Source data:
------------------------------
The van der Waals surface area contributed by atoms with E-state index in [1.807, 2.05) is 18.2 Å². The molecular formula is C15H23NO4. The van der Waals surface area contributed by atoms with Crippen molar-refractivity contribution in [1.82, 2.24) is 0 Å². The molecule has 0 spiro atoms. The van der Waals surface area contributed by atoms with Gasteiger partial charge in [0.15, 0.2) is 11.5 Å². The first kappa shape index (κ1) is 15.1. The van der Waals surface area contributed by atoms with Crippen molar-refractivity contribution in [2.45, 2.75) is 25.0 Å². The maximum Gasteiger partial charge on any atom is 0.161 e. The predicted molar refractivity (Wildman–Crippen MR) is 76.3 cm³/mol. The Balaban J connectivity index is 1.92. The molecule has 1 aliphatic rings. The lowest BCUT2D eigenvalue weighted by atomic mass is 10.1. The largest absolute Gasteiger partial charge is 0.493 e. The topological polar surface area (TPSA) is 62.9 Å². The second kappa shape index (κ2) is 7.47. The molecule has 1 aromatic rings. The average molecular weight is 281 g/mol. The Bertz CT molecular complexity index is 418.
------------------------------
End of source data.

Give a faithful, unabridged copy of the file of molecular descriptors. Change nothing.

The van der Waals surface area contributed by atoms with E-state index in [1.807, 2.05) is 18.2 Å². The molecular formula is C15H23NO4. The van der Waals surface area contributed by atoms with Crippen molar-refractivity contribution in [1.82, 2.24) is 0 Å². The molecule has 0 spiro atoms. The van der Waals surface area contributed by atoms with Gasteiger partial charge in [0.15, 0.2) is 11.5 Å². The first kappa shape index (κ1) is 15.1. The van der Waals surface area contributed by atoms with Crippen molar-refractivity contribution in [2.45, 2.75) is 25.0 Å². The maximum Gasteiger partial charge on any atom is 0.161 e. The predicted molar refractivity (Wildman–Crippen MR) is 76.3 cm³/mol. The Balaban J connectivity index is 1.92. The molecule has 1 aliphatic rings. The lowest BCUT2D eigenvalue weighted by atomic mass is 10.1. The largest absolute Gasteiger partial charge is 0.493 e. The topological polar surface area (TPSA) is 62.9 Å². The second kappa shape index (κ2) is 7.47. The molecule has 1 aromatic rings. The average molecular weight is 281 g/mol. The Bertz CT molecular complexity index is 418.